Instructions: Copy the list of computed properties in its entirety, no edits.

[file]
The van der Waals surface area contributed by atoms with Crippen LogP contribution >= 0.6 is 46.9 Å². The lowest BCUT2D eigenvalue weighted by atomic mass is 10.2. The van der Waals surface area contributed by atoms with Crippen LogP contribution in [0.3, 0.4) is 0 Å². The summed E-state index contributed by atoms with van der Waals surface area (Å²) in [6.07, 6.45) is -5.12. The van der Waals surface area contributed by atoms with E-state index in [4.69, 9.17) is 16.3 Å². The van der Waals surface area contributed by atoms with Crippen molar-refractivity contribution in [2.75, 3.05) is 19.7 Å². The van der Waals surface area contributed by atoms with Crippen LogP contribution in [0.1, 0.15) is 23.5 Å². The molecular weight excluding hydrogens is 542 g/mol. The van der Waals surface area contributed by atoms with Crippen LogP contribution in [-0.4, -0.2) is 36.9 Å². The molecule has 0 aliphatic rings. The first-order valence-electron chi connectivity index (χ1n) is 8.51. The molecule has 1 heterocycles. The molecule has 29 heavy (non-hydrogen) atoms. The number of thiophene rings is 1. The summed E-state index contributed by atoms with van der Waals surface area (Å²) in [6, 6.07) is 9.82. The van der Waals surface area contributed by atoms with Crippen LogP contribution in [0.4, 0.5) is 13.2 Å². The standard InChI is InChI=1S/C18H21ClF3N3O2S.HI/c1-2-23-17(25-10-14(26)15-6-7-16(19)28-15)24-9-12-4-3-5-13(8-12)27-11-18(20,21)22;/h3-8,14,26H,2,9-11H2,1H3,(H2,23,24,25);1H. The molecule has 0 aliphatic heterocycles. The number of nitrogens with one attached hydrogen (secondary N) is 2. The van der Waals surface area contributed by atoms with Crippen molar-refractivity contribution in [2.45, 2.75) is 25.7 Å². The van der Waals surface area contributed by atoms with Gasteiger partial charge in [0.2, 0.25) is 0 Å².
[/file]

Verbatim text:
The van der Waals surface area contributed by atoms with Crippen LogP contribution >= 0.6 is 46.9 Å². The lowest BCUT2D eigenvalue weighted by atomic mass is 10.2. The van der Waals surface area contributed by atoms with Crippen LogP contribution in [0.3, 0.4) is 0 Å². The summed E-state index contributed by atoms with van der Waals surface area (Å²) in [6.07, 6.45) is -5.12. The van der Waals surface area contributed by atoms with E-state index in [4.69, 9.17) is 16.3 Å². The van der Waals surface area contributed by atoms with Crippen molar-refractivity contribution in [2.75, 3.05) is 19.7 Å². The van der Waals surface area contributed by atoms with Crippen LogP contribution in [0.1, 0.15) is 23.5 Å². The molecular weight excluding hydrogens is 542 g/mol. The van der Waals surface area contributed by atoms with Crippen LogP contribution in [-0.4, -0.2) is 36.9 Å². The molecule has 0 aliphatic rings. The first-order valence-electron chi connectivity index (χ1n) is 8.51. The molecule has 1 heterocycles. The molecule has 29 heavy (non-hydrogen) atoms. The number of thiophene rings is 1. The summed E-state index contributed by atoms with van der Waals surface area (Å²) in [6, 6.07) is 9.82. The van der Waals surface area contributed by atoms with Crippen LogP contribution in [0.4, 0.5) is 13.2 Å². The standard InChI is InChI=1S/C18H21ClF3N3O2S.HI/c1-2-23-17(25-10-14(26)15-6-7-16(19)28-15)24-9-12-4-3-5-13(8-12)27-11-18(20,21)22;/h3-8,14,26H,2,9-11H2,1H3,(H2,23,24,25);1H. The molecule has 0 aliphatic heterocycles. The number of nitrogens with one attached hydrogen (secondary N) is 2. The van der Waals surface area contributed by atoms with Crippen molar-refractivity contribution in [2.45, 2.75) is 25.7 Å². The van der Waals surface area contributed by atoms with Gasteiger partial charge in [0.2, 0.25) is 0 Å².